"A cautionary tale of woe and intrigue in explaining species diversity"
Spectacular levels of species diversity exemplify most biological communities: plankton in freshwater and marine systems, beetles in a tree, plants in tropical forests or grasslands, and microbes in the human gut. What allows so many ecologically similar species to locally coexist? Progress into this vexing problem has primarily focused on identifying ecological differences among species that could promote coexistence. However, missing are critical tests determining whether or not ecological differences among species do indeed promote coexistence via their effects on population regulation. Likewise, the role of evolution in shaping the ability for species to coexist via its demographic effects is often missing. Yet, evolution is relentless. I’ll explore these ideas using a diverse assemblage of aquatic insect predators – damselflies, which are a close relative of dragonflies. The work will reveal some of the complexities and joys of studying species diversity from ecological and evolutionary perspectives. Given the importance of biodiversity, understanding how diversity is maintained remains and will remain an important and active area of study in the biological sciences.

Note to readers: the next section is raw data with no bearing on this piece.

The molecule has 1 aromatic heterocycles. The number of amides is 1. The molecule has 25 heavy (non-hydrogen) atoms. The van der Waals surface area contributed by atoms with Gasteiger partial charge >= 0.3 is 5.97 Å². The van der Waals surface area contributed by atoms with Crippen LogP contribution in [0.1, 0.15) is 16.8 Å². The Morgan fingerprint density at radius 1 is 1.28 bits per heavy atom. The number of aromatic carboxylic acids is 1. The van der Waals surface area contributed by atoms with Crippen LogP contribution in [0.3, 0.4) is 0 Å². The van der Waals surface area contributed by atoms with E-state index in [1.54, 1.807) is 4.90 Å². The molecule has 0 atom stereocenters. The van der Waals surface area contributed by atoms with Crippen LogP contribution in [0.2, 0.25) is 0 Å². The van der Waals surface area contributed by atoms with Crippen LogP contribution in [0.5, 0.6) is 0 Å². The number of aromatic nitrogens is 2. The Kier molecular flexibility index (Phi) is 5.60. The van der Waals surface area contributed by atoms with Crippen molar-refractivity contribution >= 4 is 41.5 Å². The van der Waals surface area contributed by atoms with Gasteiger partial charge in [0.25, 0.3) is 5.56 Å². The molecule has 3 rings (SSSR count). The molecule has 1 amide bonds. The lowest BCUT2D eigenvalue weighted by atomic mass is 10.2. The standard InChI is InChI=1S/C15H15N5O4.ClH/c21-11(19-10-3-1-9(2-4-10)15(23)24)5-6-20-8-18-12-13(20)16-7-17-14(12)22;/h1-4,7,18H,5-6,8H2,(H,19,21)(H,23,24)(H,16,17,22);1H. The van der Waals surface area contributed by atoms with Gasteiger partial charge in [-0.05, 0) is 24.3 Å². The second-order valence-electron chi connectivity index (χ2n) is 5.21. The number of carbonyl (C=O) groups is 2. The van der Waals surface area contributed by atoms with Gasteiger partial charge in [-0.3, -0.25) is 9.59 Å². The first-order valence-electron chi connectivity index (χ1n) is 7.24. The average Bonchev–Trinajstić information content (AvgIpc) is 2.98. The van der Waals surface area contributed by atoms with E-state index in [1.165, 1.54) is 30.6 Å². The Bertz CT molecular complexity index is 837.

Friday, September 22 at 1:10pm
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